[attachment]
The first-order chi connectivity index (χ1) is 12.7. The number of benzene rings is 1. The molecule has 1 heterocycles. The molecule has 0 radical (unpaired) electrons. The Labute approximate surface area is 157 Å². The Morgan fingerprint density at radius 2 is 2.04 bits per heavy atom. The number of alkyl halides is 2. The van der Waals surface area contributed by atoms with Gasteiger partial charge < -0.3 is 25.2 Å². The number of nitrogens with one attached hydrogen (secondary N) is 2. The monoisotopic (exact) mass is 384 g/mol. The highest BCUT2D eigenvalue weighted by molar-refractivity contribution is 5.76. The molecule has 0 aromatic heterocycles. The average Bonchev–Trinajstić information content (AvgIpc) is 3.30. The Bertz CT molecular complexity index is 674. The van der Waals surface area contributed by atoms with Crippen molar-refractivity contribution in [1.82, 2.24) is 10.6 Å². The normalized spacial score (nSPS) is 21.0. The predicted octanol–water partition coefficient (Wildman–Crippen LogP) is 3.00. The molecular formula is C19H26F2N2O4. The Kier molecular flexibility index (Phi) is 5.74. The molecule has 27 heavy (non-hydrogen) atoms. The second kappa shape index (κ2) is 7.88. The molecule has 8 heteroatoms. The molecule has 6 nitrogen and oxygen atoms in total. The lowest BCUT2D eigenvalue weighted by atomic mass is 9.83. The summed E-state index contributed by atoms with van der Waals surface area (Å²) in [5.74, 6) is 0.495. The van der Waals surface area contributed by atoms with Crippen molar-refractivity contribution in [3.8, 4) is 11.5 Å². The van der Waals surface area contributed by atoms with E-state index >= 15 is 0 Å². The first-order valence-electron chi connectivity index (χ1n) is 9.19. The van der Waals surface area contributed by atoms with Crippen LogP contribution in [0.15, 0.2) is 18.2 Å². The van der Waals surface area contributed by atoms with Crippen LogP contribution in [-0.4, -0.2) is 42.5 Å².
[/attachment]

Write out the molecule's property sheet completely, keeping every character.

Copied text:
The first-order chi connectivity index (χ1) is 12.7. The number of benzene rings is 1. The molecule has 1 heterocycles. The molecule has 0 radical (unpaired) electrons. The Labute approximate surface area is 157 Å². The Morgan fingerprint density at radius 2 is 2.04 bits per heavy atom. The number of alkyl halides is 2. The van der Waals surface area contributed by atoms with Gasteiger partial charge < -0.3 is 25.2 Å². The number of nitrogens with one attached hydrogen (secondary N) is 2. The monoisotopic (exact) mass is 384 g/mol. The highest BCUT2D eigenvalue weighted by molar-refractivity contribution is 5.76. The molecule has 0 aromatic heterocycles. The average Bonchev–Trinajstić information content (AvgIpc) is 3.30. The Bertz CT molecular complexity index is 674. The van der Waals surface area contributed by atoms with Crippen molar-refractivity contribution in [1.82, 2.24) is 10.6 Å². The normalized spacial score (nSPS) is 21.0. The predicted octanol–water partition coefficient (Wildman–Crippen LogP) is 3.00. The molecular formula is C19H26F2N2O4. The Kier molecular flexibility index (Phi) is 5.74. The molecule has 27 heavy (non-hydrogen) atoms. The second kappa shape index (κ2) is 7.88. The molecule has 8 heteroatoms. The molecule has 6 nitrogen and oxygen atoms in total. The lowest BCUT2D eigenvalue weighted by atomic mass is 9.83. The summed E-state index contributed by atoms with van der Waals surface area (Å²) in [5.74, 6) is 0.495. The van der Waals surface area contributed by atoms with Crippen molar-refractivity contribution in [3.8, 4) is 11.5 Å². The van der Waals surface area contributed by atoms with E-state index >= 15 is 0 Å². The first-order valence-electron chi connectivity index (χ1n) is 9.19. The van der Waals surface area contributed by atoms with Crippen LogP contribution in [0.15, 0.2) is 18.2 Å². The van der Waals surface area contributed by atoms with Crippen LogP contribution in [-0.4, -0.2) is 42.5 Å².